Monday 27 February 2017

Corofin hunger has been restored - Sice

Colm Keys

Colm Keys

Gary Sice will be hoping to help Corofin take a step nearer club glory when they take on Castlebar Mitchels. Picture credit: Oliver McVeigh / SPORTSFILE
Gary Sice will be hoping to help Corofin take a step nearer club glory when they take on Castlebar Mitchels. Picture credit: Oliver McVeigh / SPORTSFILE

The competitive nature of the Connacht club football championship is reflected as well in the odds being offered by a range of bookmakers as much as any text could testify - three teams at the top of every list with less than three percentage points dividing them.

Corofin are favourites at slightly better than evens, St Brigid's are next at around 2/1, while Castlebar Mitchels trail slightly at between 5/2 and 11/4.

By comparison there are clear odds on favourites in Leinster (St Vincent's at 2/5) and Munster (Dr Crokes at 4/11), while 9/2 is the best price for the third favourites in Ulster, Killyclogher, behind Kilcoo and Slaughtneil.

One of the three western 'big guns' has contested All-Ireland finals in the last five years, St Brigid's twice in 2012 and 2013 (winning in 2013), Castlebar twice in 2014 and 2016 (losing both) with Corofin champions in 2015.

The generous odds on the reigning champions might come as a surprise but this weekend, when they meet Corofin in a semi-final, will be their fifth successive weekend in action while Tom Cunniffe and Richie and Alan Feeney have been missing. But they have recent past history on their side. On the way to both Connacht club titles they won they have beaten the Galway kingpins, in a 2013 semi-final and then in last year's final.

Corofin's Gary Sice, who has overcome a hamstring injury that kept him out of the Galway county final against Salthill-Knocknacarra last month, admits that they can have no excuses about either defeat.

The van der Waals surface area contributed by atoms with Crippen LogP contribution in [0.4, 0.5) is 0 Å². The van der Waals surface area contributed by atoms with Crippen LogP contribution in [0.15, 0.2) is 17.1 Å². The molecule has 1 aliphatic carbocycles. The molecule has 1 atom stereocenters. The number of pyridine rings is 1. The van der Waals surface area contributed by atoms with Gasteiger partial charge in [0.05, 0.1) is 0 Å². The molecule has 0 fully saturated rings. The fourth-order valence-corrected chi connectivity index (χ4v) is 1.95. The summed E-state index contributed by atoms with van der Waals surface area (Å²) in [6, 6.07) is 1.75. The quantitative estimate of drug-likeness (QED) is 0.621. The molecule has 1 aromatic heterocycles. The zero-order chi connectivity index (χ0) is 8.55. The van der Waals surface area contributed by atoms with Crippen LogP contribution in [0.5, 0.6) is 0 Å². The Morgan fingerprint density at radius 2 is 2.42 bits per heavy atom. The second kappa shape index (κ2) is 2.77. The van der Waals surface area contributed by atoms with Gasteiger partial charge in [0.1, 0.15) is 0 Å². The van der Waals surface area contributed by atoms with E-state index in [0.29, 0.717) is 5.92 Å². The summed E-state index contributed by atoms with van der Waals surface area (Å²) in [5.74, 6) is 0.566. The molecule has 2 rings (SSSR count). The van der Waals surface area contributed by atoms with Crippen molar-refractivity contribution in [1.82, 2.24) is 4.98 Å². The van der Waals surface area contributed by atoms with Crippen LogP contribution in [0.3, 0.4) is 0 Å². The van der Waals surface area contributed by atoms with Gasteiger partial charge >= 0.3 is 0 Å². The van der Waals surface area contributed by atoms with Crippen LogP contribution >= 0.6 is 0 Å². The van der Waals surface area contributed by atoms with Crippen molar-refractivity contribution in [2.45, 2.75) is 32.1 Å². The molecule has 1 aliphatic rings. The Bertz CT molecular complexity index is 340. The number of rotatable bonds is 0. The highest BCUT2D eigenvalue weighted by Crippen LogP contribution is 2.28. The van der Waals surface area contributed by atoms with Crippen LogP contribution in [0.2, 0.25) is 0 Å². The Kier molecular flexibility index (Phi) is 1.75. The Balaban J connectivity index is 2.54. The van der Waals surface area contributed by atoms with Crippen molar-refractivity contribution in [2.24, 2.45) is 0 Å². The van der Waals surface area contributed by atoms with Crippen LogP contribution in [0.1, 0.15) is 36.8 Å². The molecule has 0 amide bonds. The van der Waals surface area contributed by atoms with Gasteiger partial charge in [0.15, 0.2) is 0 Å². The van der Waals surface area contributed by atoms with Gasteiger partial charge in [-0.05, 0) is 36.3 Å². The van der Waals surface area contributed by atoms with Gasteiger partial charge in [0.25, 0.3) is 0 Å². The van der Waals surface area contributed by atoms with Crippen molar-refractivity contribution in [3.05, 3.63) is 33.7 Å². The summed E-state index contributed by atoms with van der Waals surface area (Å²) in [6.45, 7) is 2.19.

"The first time around we were doing very well but we took our foot off the pedal for 10 minutes and we ended up getting hit by a sickener of a goal. They were an unknown quantity to a point, we didn't take them for granted, it's just that we let them back into the game," he recalled.

"Second time around you could give a lot of excuses about the end of an 18-month period in which we had won an All-Ireland but they were a hungrier team than us on the day. I'm not too sure they were better but definitely hungrier.

Bullied

"They went harder for a lot of stuff that we didn't. You couldn't complain about that, they were very good and they proved it again against Crossmaglen, they bullied Crossmaglen after that. Now they're on the other side of it, let's see what they can do."

Castlebar have won three of the last four titles in Mayo, Corofin have stockpiled the last four in Galway to retain their dominant position in modern times.

"We probably haven't capitalised over the years when we have gone outside Galway but we're hoping to rectify that," said Sice. "It's not a case of rectifying anything against Castlebar. We want to go back at it again. We might have been burning the candle at both ends last season," he said, reflecting on an unbeaten streak that stretched 18 games in league and championship in the calendar year from the All-Ireland semi-final against St Vincent's to the Castlebar defeat in November.

"We went unbeaten the whole season until we got to Castlebar. That's a fair stint for any club to do. And then we got stretched a bit with various injuries.

"That's something that every single team encounters. Crossmaglen have encountered it this year. We will encounter it again, no doubt. It's our ability to bounce back, to go again is the big thing. That's the making of our team as far as I can see. We're looking forward to pushing on again. There's a new hunger in the group."

Now managed by Kevin O'Brien, Stephen Rochford's second-in-command, with current player Michael Comer looking after fitness, Corofin have managed to retain the core of their playing group with Kieran Fitzgerald, in his 18th season with the club, a shining example of what a great club player should be.

"What a machine," said Sice. "He's a great bit of stuff. He's the kingpin of our team, he's a serious operator. He's coming back stronger the whole time. If you want to know what a club footballer and a county footballer looks like, it's Kieran Fitz. He seems to be getting better with age."

Sice is ready to commit to Galway for a further year himself if required.

"The body is willing. I thoroughly enjoyed it last season. I know we had a bad ending but I really enjoyed it. We had one bad game, we'll take it apart and look at it but Tipperary were fantastic," he acknowledged.

"Kevin (Walsh) is doing a really good job. He's looking to build. He's after getting a new three-year term which is fantastic for the county, a bit of continuity and he's a Galway man which is a really big seller for me. And he's done it. He's one of the main reasons I'd go back if I am to go back."

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